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Current position of the SSV Corwith Cramer. Click on the vessel to view position history. Use the layer tools, top right, to change the map style or to view data layers. Dates and times use GMT (Greenwich Mean Time).

SEA Currents: SSV Corwith Cramer

March 29, 2015

Stars and Glowing Seas

Sophie Fern, Visiting Scholar, University of Otago, Dunedin, New Zealand

Ship's Log

Current Position
43° 45.3’S x 179° 13.7’W

Course & Speed
075° and about 6 knots, heading East

Sail Plan
Four Lowers

“Chatham Islands, Rain,” also known as rainy and overcast.

Souls on Board

I've been wanting to sail with SEA ever since I lived next door to their headquarters in Woods Hole when I was a Masters student in the US.  I was delighted to get an email through from work back in December, asking for volunteers to join the ship and especially delighted to be able to go back to the Chatham Islands.  This time next week, I'll be back at home in Dunedin, New Zealand, and the Pacific Ocean will seem like a dream.

We're heading for a pretty special part of New Zealand, one which most Kiwis have not seen, so the boat and the crew are in for a treat.  The Chathams are home to about 20% of New Zealand's endangered species, have about 600 inhabitants, and are in a time zone all its own of 45 minutes earlier than the rest of NZ.

But we're not there yet!  There are still a few more nights under the southern stars to go before we sight the land.  It was lovely to stand with A Watch a few nights back, pointing the Southern Cross out to each other and someone saying that they had never seen the stars this clear. We're a long way from street lights.  The sea has also been bioluminescent, which makes the tow nets look like giant jellyfish streaming next to the ship.  Once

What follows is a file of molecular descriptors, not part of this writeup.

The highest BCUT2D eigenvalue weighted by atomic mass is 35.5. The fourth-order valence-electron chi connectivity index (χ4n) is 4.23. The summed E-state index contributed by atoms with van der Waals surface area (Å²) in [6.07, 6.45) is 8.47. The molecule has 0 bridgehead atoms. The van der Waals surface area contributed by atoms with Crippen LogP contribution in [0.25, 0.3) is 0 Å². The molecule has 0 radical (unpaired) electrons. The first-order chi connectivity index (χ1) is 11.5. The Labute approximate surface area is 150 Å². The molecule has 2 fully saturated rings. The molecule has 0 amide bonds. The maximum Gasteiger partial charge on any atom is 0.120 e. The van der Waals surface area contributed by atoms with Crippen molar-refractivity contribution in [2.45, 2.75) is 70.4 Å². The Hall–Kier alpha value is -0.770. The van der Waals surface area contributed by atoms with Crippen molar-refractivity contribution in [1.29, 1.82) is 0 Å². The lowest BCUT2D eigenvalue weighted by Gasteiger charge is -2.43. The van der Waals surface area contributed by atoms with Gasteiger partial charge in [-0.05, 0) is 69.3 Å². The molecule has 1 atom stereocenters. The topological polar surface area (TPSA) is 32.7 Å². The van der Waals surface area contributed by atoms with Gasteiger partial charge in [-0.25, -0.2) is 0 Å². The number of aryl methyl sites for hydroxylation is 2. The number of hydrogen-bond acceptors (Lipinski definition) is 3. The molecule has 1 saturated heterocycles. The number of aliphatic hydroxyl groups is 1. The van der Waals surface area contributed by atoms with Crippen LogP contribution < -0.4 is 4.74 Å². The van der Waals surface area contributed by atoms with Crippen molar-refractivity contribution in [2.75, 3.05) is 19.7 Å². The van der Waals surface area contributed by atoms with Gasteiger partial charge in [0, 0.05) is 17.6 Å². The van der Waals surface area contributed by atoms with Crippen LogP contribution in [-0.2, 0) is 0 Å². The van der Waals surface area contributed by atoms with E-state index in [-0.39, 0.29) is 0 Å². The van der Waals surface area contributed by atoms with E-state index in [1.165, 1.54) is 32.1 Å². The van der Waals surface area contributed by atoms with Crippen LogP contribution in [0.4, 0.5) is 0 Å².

we've emptied the nets out into their buckets, we wash them down to get all the creatures out of the net.  When the hose hits the net, the creatures glow, just for a few moments. The ships decks are kept dark, so we can really see the stars above and the bioluminescent sea below.  It is quite the sight.

It has been such a privilege to join the ship, even for such a short time, getting to know the students (these guys are tough, funny, smart and take care of each other fantastically), and learning just a tiny bit about sailing from the amazing and ever patient crew.   

Thanks everyone, and may the rest of your trip be as fabulous as this first leg.

Categories: Robert C. Seamans,Oceans & Climate, • Topics: s258 • (0) Comments
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